Pony Club Association of New South Wales
The Pony Club Association of New South Wales is the controlling body for Pony Clubs in New South Wales (NSW) where young people can ride and learn all disciplines of equestrian sports. The Association co-ordinates, develops and promotes Pony Clubs in New South Wales and instruction for its members.
Children and young adults up to the age of 25 have the opportunity to learn the skills of riding and general horsemanship and compete at both state, national and international events. It is one of the few sports were males and females compete on equal terms.
NSW is divided into 28 Zones comprising approximately 285 Clubs. Each Zone has its own Committee and a Zone Chief Instructor whose duty it is to supervise and encourage the instruction policy within the Zone. Each Zone sends Councillors to Association meetings to determine general policy.
Australia has the largest pony club membership in the world with just under 55,000 financial members. Pony Club NSW is the largest of all the state branches across Australia, with approximately 18,000 members at the end of 2007.
In each Zone there are as many as 20 different Pony Clubs, some larger than others.
Pony club is a fun way for children to learn to ride while having fun and making friends.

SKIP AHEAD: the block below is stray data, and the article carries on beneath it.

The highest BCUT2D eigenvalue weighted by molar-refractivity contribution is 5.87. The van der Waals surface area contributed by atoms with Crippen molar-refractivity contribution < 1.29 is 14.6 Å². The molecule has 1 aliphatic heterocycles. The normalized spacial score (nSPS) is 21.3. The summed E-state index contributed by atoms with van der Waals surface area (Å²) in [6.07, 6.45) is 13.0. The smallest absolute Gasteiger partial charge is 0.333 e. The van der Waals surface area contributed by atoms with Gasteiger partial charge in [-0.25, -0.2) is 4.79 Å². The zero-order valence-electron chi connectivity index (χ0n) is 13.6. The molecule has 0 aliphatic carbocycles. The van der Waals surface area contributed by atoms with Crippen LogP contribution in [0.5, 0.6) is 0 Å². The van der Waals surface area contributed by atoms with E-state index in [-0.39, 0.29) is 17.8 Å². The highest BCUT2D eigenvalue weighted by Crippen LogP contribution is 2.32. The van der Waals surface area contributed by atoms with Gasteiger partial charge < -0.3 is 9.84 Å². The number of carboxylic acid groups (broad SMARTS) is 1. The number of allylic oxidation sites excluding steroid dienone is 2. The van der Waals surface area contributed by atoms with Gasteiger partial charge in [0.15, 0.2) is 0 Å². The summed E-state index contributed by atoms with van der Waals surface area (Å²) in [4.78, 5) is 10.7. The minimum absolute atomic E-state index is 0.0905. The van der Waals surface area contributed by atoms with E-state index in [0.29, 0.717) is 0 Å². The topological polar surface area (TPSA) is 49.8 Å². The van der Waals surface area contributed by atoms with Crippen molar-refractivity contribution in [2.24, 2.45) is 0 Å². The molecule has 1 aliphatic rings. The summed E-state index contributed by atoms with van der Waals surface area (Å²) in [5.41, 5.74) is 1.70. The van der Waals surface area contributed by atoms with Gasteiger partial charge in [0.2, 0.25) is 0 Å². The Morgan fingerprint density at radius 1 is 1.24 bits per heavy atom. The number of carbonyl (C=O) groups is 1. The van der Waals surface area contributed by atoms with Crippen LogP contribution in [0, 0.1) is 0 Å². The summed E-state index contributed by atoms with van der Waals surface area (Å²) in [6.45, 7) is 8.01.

Aims and objectives
- To encourage young people to ride and learn to enjoy all kinds of sport connected with horses and riding
- To provide instruction on riding and horsemanship and to instil in the members the proper care of their animals
- To promote the highest ideals of sportsmanship, citizenship and loyalty, thereby cultivating strength of character and self-discipline.
Pony Club camp
The highlight of the Pony Club calendar for many children is the annual Pony Club Camp, organised by the branch or centre. This allows for all members to spend additional time with their mounts, often in a new setting doing a variety of activities, including cross country as well as the typical mounted games.
Membership is open to anyone who is not considered a 'professional' under the Association rules. Junior members are under 17 years, Associate members are 17 and under 25 years and Senior Members are 25 years and over. Only Junior and Associate members are allowed to compete or receive instruction.
Activities in Pony Club
Rally Days There are different activities for participation at a rally day including campdrafting, showjumping, dressage, cross country, troop drill, mounted games, sporting, polocrosse, horse care and theory. These days can be mounted or unmounted. Each clubs Rally Day differs slightly.
Certificates Throughout their pony club career, riders are encouraged to undertake various efficiency tests according to their age and ability, commencing with the basic ‘D’ test through to ‘A’ test the highest level. These certificates aim to encourage the interest and improvement in knowledge of its members. They are viewed as a measure of a rider’s progress in their overall efficiency. In working for them riders acquire valuable knowledge and skills, which enhance their riding experience.
Competitions To supplement Rally Days there are other activities are offered such as gymkhanas, camps, trail rides, lectures and films, visits to places of interest and demonstrations. Inter-club competitions are often held in the form of a gymkhana, which has a mix of show riding events, sporting and showjumping competitions.